What is an elitist


1. Concept and relevance

For some years now, the term elite (E), which has been discredited for a long time, has also spread in Germany. D is thus approaching societies such as France and the USA, in which the term E. is not only in use, but also has a predominantly positive connotation. The relevance of E. results from v. a. from the fact that their composition, their status and their exchange provide information about the social structure, social mobility and the distribution of power in a society.

However, there is no consensus on what E. is to be understood either in public discourse or in the social sciences. In terms of linguistic history, the term goes back to the Latin word "eligere", which means "to select" or "to select". In line with this, belonging to E. always means being distinguished from a larger social community, regardless of the criteria on which the selection is based and the privileges associated with it. The generally recognized significance of the E. also includes its permanent influence on decisions that are relevant for a larger group of people. The resources underlying these decisions, such as violence, capital or power legitimized by elections, vary over time, in a comparison of cultures and also between individual sectors. The peculiarity of the political E., for example, results from the fact that the decisions they make are binding on society as a whole.

Usually E. are defined in terms of the categories power, function, position or values. The concept of the value elite determines the extent to which they embody the basic values ​​of → society or express them in their speeches and actions. This strongly normative term E., which recognizes the E. as a role model, is widespread among the public. In the social sciences, on the other hand, the functional or position approach has prevailed. According to this, the affiliation to E. is determined after taking on certain management positions equipped with decision-making powers or the performance of management functions that are essential for the company. In the context of the more recent debates about educational reforms, the concept of performance E. experience a resuscitation. According to this reading, access to the E. is acquired through outstanding achievements and special merits.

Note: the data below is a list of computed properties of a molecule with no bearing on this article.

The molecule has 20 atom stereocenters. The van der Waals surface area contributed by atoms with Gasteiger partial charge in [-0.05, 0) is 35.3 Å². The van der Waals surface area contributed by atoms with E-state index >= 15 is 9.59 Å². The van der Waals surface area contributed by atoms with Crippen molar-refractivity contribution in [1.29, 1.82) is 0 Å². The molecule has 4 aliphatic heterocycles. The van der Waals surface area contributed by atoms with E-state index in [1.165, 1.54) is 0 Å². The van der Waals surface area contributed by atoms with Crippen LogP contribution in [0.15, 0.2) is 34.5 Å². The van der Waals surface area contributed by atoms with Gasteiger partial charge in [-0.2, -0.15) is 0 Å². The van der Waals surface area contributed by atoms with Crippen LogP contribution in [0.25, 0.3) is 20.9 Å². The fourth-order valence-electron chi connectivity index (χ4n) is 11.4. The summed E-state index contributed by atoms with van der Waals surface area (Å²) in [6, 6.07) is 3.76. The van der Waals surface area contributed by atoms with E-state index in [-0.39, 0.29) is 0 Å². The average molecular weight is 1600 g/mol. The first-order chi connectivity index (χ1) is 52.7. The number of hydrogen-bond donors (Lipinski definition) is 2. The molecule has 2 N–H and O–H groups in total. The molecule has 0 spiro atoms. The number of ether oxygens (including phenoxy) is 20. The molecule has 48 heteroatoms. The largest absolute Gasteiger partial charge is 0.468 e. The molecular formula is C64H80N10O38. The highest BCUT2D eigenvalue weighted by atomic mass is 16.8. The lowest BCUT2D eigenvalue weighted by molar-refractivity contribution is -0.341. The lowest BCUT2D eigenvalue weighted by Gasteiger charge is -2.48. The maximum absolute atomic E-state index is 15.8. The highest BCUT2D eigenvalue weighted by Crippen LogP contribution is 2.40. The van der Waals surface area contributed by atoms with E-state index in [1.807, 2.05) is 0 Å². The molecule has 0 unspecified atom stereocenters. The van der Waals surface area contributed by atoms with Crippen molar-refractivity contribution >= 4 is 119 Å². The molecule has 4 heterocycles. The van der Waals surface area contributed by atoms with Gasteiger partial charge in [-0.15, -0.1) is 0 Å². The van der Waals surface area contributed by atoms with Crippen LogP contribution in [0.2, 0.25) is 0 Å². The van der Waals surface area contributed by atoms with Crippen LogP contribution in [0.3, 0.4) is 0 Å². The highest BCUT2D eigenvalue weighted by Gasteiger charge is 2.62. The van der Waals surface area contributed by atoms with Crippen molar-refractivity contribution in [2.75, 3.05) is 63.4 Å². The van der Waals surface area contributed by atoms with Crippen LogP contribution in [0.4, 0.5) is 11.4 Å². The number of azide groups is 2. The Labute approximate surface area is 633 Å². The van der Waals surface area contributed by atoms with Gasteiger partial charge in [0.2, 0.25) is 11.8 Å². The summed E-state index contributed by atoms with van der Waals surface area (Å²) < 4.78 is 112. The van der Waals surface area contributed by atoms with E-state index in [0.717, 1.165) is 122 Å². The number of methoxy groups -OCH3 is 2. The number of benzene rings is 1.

Who is assigned to the group of E. (or who is assigned to oneself) depends on the underlying understanding of E. as well as on the sector considered. Requirement profiles and recruiting mechanisms are different for top political positions than for management personnel in business, the media or associations. A distinction must be made in all sectors between the E. in the narrower sense (in Germany, for example, the federal ministers and the CEOs of DAX companies) and the so-called sub-elites (in Germany, for example, members of the Bundestag without managerial responsibilities or the board members of medium-sized companies).